Being a Better Writer: When Exposition Stops Being Entertaining

This post was originally written and posted February 2nd, 2015, and has been touched up and reposted here for archival purposes.

Welcome back everyone after another fun weekend! Anyone do anything awesome? I did! I spent my Saturday experiencing the sights and sounds of Comic-con, spending lots of money on said Comic-con (seriously, swag!) and then getting killed in an unexpected, but much enjoyed, run-in with Borderlands‘s own Krieg.

Thankfully, being an author, my budget is pretty small and limited, but getting respawned at the nearest New-U station wasn’t too wallet breaking. Now, my wallet slightly lighter and my goodie-bag full, I’m back once again, and ready to start another week off with a discussion on writing.

This week’s topic is one that comes from a reader and, to be honest, it’s a pretty darn good question, because it’s one concerning exposition. This is an area that has flummoxed not just young writers from around the world and across time, but even experienced ones, leading to many heads meeting desks. It’s a conundrum that pops up even in well-received works, be they movies, books, or any other medium with a plot. This conundrum? Well, I’ll let our seeker do their own explaining first. Here’s what they asked:

What do you do, when you’re writing, and the story really needs to get this information across in order to move the plot forward, but the narrative or dialogue to convey this information to the reader is soooooo boring that you don’t want to write it and you wouldn’t want to read it, either?

I’m sure that “think of a less boring way to convey the information” is a technically correct answer, but I hope you have some guidance in this area.

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Being a Better Writer: Character Motivations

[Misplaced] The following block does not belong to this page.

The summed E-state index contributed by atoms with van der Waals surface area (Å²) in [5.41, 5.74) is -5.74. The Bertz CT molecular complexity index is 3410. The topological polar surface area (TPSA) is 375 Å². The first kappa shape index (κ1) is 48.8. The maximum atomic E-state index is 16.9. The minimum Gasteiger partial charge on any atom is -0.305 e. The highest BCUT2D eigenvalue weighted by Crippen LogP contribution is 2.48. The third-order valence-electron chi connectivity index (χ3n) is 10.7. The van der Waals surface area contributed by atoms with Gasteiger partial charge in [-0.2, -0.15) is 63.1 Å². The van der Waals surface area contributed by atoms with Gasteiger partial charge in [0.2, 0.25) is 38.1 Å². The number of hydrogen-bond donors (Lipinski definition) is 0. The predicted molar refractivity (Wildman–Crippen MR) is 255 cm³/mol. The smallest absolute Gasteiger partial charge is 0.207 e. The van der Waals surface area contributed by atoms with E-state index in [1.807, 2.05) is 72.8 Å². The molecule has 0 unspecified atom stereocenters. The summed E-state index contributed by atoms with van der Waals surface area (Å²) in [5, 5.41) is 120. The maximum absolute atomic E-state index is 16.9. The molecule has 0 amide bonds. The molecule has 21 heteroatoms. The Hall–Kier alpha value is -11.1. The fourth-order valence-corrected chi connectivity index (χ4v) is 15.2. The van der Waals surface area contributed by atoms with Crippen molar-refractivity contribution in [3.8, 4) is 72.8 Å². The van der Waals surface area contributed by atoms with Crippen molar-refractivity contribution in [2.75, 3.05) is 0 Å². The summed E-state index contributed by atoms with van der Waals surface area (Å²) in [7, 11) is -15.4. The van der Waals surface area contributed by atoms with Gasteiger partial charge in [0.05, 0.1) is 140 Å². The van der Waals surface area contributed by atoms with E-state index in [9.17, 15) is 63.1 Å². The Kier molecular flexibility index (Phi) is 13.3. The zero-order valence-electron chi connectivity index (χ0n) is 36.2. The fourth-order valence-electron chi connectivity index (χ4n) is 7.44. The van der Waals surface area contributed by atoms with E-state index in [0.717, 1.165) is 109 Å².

Why do your characters do what they do?

It seems like a simple question. And, likewise, a simple answer. Why do they do what they do? Because they want to.

Okay, but why?

Character motivation is one of those topics that seems pretty straightforward. You have a character, and you want them to do something, so they need a reason to do it, right?

Well … hopefully, yes. But in practice, is that what’s going on in our writing? Does our character really have motivation … or are we just putting them in a position to do something by necessity, or where they’ll go along with the flow?

Yes, this is a basic topic. But it’s one that feels justified simply because it can become a major stumbling block for newer writers. Often I’ve picked up a story about some characters setting out on a globe-trotting adventure only to wonder halfway through the opening chapter “Okay, but why?” because the author was so keen on getting to the adventure that they neglected to put much work into explaining how the character got there in the first place. Which isn’t to say that the motive may not have been there, just that the author neglected to mention it or explain it fully.

Right, so two possible problems, there. The first is that the author isn’t giving their characters enough motivation. The second is that even when they are, they aren’t explaining them adequately. So, what can we do about that?

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